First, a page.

My title is not entirely accurate since Twain’s wealth allowed him to do what he did, but what he did was not otherwise related to his writing.
Twain met a young black law student at Yale University names Warner T. McGuinn and was very impressed by him, so much so that he wrote to the dean of the law school with an offer to subsidize McGuinn’s education. He had learned that McGuinn worked 3 different jobs to pay his way through Yale. Twain wrote, “I do not believe I would very cheerfully help a white student who would ask a benevolence of a stranger, but I do not feel so about the other color. We have ground the manhood out of them, and the shame is ours, not theirs, and we should pay for it.”
Able to concentrate on his studies, McGuinn graduated first in his class in 1887. He later moved to Baltimore and won a landmark federal housing discrimination case. Perhaps more importantly, he befriended and mentored a young black lawyer who worked down the hall from his office. That lawyer was Thurgood Marshall, and I don’t think I need to explain the profound influence Marshall has had as a civil rights attorney and later as a Supreme Court justice.
I had never heard of that until tonight when I watched an old PBS documentary on Twain, and Googled up some more details after I watched the show.
Good on you, Sam! I knew you hated racism, and you let it show in your writing, but you accomplished more than you ever dreamed by a simple act of personal generosity.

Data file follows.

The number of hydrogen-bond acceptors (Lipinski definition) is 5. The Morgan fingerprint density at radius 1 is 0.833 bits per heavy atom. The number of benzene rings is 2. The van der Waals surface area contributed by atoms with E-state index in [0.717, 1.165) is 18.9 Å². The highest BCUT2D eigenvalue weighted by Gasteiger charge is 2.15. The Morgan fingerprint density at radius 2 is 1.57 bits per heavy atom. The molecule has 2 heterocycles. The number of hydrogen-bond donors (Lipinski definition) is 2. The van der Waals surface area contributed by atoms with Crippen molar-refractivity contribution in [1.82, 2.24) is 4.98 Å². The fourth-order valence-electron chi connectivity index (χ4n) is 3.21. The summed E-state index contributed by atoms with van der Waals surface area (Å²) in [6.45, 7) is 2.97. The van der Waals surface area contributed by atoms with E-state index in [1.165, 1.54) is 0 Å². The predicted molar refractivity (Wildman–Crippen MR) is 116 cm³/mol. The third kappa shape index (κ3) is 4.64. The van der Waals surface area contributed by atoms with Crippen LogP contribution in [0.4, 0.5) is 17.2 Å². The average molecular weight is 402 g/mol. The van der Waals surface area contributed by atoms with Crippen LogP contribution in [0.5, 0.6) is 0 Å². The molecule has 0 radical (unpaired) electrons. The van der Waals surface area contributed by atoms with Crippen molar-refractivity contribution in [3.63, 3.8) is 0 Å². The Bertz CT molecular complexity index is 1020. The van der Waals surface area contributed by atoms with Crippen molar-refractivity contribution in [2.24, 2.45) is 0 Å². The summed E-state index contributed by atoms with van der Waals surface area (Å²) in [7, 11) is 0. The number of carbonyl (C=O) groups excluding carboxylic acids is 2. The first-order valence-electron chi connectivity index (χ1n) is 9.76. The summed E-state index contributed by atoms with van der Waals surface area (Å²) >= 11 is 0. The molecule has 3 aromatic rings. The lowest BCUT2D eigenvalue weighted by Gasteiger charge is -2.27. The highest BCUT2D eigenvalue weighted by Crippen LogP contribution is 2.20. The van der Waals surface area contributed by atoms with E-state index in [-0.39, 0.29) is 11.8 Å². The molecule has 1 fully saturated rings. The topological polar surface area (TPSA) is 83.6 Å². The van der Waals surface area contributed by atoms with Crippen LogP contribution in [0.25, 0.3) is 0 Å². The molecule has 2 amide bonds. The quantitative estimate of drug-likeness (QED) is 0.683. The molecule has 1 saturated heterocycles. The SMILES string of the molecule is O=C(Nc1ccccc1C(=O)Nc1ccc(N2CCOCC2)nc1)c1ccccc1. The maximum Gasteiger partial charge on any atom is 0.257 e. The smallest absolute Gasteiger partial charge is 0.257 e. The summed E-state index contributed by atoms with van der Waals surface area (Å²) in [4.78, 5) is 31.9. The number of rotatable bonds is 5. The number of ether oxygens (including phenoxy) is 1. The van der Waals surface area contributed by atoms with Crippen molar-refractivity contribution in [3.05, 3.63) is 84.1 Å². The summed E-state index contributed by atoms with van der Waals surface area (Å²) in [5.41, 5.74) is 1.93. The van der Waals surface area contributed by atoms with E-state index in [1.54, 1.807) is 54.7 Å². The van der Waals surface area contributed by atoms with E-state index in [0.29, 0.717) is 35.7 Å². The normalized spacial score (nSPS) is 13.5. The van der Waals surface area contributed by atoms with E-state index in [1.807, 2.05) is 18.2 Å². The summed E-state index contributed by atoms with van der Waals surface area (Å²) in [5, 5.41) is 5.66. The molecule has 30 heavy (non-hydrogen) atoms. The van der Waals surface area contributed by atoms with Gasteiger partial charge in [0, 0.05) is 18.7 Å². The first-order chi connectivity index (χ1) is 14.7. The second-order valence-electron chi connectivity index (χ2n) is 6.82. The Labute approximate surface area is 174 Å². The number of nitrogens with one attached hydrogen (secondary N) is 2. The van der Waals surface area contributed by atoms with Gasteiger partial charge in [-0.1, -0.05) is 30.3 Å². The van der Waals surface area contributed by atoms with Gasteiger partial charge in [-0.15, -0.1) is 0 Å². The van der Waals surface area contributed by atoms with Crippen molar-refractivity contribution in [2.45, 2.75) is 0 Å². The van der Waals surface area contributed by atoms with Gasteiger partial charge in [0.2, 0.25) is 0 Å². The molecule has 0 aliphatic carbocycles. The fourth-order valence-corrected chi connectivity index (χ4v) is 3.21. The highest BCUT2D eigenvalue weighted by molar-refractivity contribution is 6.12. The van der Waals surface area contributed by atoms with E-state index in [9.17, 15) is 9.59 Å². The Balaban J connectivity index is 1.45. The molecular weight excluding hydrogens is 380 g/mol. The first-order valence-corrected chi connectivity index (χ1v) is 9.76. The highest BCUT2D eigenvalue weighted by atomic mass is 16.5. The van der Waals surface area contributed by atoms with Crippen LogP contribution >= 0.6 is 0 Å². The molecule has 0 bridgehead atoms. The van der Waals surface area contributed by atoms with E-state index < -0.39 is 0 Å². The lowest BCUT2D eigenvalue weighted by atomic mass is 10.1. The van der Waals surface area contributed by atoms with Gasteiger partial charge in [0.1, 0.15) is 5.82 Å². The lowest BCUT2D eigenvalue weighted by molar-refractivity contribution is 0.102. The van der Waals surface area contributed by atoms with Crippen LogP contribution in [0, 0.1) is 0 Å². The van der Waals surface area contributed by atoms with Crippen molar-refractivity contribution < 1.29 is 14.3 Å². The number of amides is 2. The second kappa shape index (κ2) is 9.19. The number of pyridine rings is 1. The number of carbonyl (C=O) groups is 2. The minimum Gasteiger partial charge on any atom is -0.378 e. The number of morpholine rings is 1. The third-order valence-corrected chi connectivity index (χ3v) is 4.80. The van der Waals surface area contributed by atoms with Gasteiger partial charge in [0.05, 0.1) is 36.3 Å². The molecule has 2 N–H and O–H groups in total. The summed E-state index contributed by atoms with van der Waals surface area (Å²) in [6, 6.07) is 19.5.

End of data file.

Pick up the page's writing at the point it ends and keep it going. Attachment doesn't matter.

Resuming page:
Thanks for sharing that Boyo Jim. I didn’t know that about Twain. Makes me love the guy even more
Not really a Twain fan, but this is sort of thing that would make me reconsider.
The greatness of this man is sometimes an unmistakeable aura, and other times as subtle as the lessons buried within his shining stores.
I’ve seen the PBS show, and have it on DVD. There’s a companion audio edition that I strongly recommend – not only is it longer, and tell his life story in more detail, but there is a set of essays and interviews as well, including one with Hal Holbrook, who’s been playing Twain in his one-man show Mark Twain Tonight! for what seems like his entire life (since the mid-1950s, at any rate).
Twain did much more than that, but a lot of it was through his writing. Twain was also a publisher, whose autobiography of Ulysses Grant was a bestseller (and saved Grant’s family from poverty), although his later selections fizzled out. He was an inventor, and backed several ideas that didn’t pan out. Chief among these was the Paige Compositor, which many people see as a folly. But Twain had himself been a typesetter and saw the future in automation – his instincts were right. And the Paige Compositor DID work – it was successfully demonstrated several times (The sole remaining one is at the Twain house in Hartford, Connecticyut). The problem is that is was too complicated and tended to jam and break down. Twain was, at one point, offered a stock collaboration with the makers of the Linotype machine, which succeeded and became the typesetter of choice for newspapers nd other publishers until the ciomputer era. Twain’s problem was that he didn’t take the offer, convinced his machine was superior and woyld win out. He ended up bankrupt.